How often does your submersible pump wear out and need to be replaced? Are chronic pump failures taking up too much of your maintenance team’s time? Corrosive materials in the water you are pumping can cause these issues and more. Corrosive fluids are common in many wastewater applications, including chemical plants, food/beverage production, metal plating operations, paper processing, etc. If you’re experiencing more downtime or higher maintenance/repair costs, a stainless steel submersible pump may cure these common headaches.
Many substances dissolved in common wastewater fluids can be highly corrosive when pumps are exposed to them for extended periods. The higher the concentration of these substances in a liquid, the worse the corrosion will be. Some common examples include salt, sodium hydroxide (better known as lye or caustic soda), phosphoric and nitric acids, sodium hypochlorite (bleach), chlorine, peracetic acid, and hundreds of others.
Stainless Steel Submersible Pumps for the Cure
Cast iron pump components corrode quickly when exposed to these chemicals, particularly if there are high concentrations or elevated temperatures. However, stainless steel submersible pumps withstand corrosion far longer because of their higher chemical resistance. Stainless steel submersible pumps offer longer service lives to reduce maintenance, repair, and replacement costs substantially. And, you experience less downtime!
Companies in a wide range of industries have turned to stainless steel pumps to solve their corrosion-related pump problems. For example, because of the acidity of the waste media involved, a California winery relies on BJM’s SKX Series pumps in their “green” wastewater treatment and release system. These pumps have non-clog impellers designed for high volume and lift performance. All wear and “wet” parts such as impeller, wear plate, and pump housing are made of cast 316 stainless steel.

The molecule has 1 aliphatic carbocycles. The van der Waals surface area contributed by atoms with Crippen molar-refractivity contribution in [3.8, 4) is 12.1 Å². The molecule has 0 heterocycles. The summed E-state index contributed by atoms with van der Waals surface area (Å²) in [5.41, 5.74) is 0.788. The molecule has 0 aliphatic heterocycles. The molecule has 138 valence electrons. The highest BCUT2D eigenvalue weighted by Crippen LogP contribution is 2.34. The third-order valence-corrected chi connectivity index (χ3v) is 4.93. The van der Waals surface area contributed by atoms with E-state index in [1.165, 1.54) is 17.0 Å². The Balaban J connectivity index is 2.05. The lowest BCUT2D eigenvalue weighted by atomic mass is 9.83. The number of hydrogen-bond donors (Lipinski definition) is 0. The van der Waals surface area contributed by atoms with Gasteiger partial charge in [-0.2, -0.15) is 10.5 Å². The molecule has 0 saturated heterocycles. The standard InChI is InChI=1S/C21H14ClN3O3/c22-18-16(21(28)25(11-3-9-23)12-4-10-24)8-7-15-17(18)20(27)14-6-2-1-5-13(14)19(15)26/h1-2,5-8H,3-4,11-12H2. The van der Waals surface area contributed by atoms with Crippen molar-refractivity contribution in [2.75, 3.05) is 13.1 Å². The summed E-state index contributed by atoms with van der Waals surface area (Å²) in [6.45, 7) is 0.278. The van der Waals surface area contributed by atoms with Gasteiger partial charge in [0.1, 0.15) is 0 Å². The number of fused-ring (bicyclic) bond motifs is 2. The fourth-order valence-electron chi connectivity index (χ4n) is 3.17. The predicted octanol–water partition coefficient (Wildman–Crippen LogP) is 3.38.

Similarly, a leather tannery once used self-priming trash pumps to transfer the manufacturing run-off from a concrete sump to its treatment plant. However, the highly alkaline or highly acidic chemicals in the liquid caused the pumps to shut down frequently. The tannery replaced its self-priming pumps with BJM’s SKX37 pumps. The BJM pump have been operating reliably for more than five years.
Tips for Submersible Pump Selection
When weighing the options for stainless steel submersible pump purchases, consult the chemical resistance references available on the web, such as Graco’s Chemical Compatibility Guide or Cole-Parmer’s Chemical Compatibility Database. Materials like steel, aluminum, thermoplastics, etc. receive ratings from A (excellent) through D (severe effect, not recommended for any use) for their compatibility with various chemicals in various concentrations and at various temperatures. These references help you determine if the chemicals in your application are compatible with cast-iron pumps. For those that aren’t, a stainless steel pump is necessary.
Also, consider the grade of stainless steel used in a pump’s design. This can have a significant impact on the pump’s longevity. Pumps constructed with wetted parts made of 316 stainless steel typically offer far better corrosion resistance than those made with 304 stainless steel. For example, 316 stainless steel gets an “A” rating for its resistance to ammonium fluoride (a chemical breweries use for sterilization), but 304 stainless steel gets only a “D.”
Do your applications require pumping corrosive liquids? The designers at BJM Pumps have been developing the solutions you need to handle corrosive liquids since 1983. To narrow down the list of pumps that are optimized for corrosion resistance, visit our online Product Selector Guide. Answering five simple questions will guide you to a short list of suitable options. Then, contact us at 860-399-5937 or request more information and we’ll work with you to make sure you get the pump you need for your specific application.r